Games haven’t got worse. You’ve got old.

I was reading a post on Reddit today suggesting that Call of Duty has got worse between the Modern Warfare games and Black Ops 3. In the comments one user was explaining that clearly the older games were better because they used to spend hours and hours playing those games with their friends, but they’re bored of Black Ops 3 already. Other users were chipping in that the new COD games are just ‘for kids’ and that there’s nothing to interest them anymore. This might be frightening to some of you, but Modern Warfare came out in 2007, 9 years ago. Even going to (what I imagine is) the extreme limit and saying those gamers were 11 when they played Modern Warfare, they’d be 20 now. Perhaps it isn’t that games have got worse, it’s that we’ve got old.


Just try to remember what gaming was like when you were a young teenager. For me it was during the days of the N64 – I had very few games, but I loved them. I spent hours and hours perfecting all nine courses of Wave Race 64, unlocking every character (even TT) in Diddy Kong Racing, and unlocking every cheat in Goldeneye. Everyone I knew was also at school, so we’d all finish our days at the same time, and we’d all go home and play video games. In the evenings and at weekends we didn’t have much else to do so we’d go around each others’ houses and play those games split screen, laughing and talking and spending hours and hours enjoying them because what else were we going to do? I knew those games inside out and even though Wave Race was only two player, had framerate issues and few tracks, Diddy Kong Racing looked kinda ugly with massive flat textures and terrible hovercraft controls, and Goldeneye was incredibly unbalanced, we enjoyed them because that was what we had and the times we had playing them were amazing.

Fast forward to now and I’m thirty years old. I play games more than any other adult I know, but it’s still a handful of hours after work and a bit more on weekends. Any time I’m playing games I’m very aware that I could be doing some cleaning, or some extra work, or planning a holiday, or learning a skill, or anything else that would be more productive than playing games. When I do play, often I want to play with friends but a lot of the time they’re working different shifts to me, or they have to do a family thing, or they’ve got to look after their kids. When our schedules do match up sometimes I’m too tired from work.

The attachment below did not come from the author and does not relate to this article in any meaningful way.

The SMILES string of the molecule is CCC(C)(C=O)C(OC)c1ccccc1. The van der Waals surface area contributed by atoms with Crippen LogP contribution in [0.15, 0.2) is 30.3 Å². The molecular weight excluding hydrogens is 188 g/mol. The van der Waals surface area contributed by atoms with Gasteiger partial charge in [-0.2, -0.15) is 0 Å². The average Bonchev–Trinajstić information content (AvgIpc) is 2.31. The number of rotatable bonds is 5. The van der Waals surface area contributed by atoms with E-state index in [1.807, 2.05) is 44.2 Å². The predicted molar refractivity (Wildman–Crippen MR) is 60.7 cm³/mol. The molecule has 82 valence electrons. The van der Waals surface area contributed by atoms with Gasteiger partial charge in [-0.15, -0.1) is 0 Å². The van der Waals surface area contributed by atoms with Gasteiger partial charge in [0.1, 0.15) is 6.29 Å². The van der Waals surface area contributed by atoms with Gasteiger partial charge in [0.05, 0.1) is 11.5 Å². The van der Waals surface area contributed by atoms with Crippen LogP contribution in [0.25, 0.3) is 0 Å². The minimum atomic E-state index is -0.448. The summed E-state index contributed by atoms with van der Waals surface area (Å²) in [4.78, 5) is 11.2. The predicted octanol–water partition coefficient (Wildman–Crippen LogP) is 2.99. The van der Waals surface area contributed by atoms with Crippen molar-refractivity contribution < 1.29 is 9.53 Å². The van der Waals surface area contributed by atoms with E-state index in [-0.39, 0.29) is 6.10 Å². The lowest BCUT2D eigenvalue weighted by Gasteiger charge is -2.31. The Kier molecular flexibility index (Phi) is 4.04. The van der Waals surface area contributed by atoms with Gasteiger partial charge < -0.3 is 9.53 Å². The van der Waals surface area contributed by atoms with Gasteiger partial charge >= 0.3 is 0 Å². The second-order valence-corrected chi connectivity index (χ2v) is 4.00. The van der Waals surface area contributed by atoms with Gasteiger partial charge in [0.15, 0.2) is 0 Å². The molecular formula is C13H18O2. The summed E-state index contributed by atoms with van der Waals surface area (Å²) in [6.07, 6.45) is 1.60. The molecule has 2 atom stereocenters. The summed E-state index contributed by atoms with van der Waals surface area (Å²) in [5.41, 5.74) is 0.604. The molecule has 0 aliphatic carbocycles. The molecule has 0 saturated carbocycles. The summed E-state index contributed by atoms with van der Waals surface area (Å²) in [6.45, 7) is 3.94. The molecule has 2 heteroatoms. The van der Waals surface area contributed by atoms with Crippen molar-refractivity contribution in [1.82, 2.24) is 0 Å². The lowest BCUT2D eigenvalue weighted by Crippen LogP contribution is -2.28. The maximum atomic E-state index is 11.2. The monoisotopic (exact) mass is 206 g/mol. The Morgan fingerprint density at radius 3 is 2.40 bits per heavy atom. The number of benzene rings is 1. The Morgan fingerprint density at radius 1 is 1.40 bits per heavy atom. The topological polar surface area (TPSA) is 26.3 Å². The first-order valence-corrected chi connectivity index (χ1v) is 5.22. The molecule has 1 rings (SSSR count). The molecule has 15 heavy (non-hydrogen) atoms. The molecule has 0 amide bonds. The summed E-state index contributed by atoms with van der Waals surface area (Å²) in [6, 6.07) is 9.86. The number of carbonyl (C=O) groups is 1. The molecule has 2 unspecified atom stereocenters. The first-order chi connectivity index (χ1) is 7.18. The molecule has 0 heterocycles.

Then even the good things can get in the way. When I was a kid I got maybe four-five new games a year. Now I can afford to buy pretty much every new release I’ve got a backlog of hundreds of games I want to play. This week alone I’ve picked up Ratchet and Clank, Everybody’s Gone to the Rapture, Enter the Gungeon, Dark Souls 3 and Rollercoaster Tycoon World. That’s on top of the preview builds and review codes I’ve got than I need to get on and play.

So when I do sit down and play a game, I’m not as focused as I was when I was a kid. I’m probably not playing with as many friends as I was when I was a kid. I’m definitely not devoting as much time to games as I did when I was a kid. But even despite all this, I still love them. Why? Because games are better now.


Clearly technology has progressed and games look much better now. While there’s a certain charm to the art style of games like Ocarina of Time, Final Fantasy VII, Doom and Monkey Island, they running at low resolutions, often with terrible framerates and a plethora of technical issues like poor draw distances, missing audio, and dodgy animation. I think everyone can agree that games in general look better now from a technical standpoint, but that’s hardly surprising.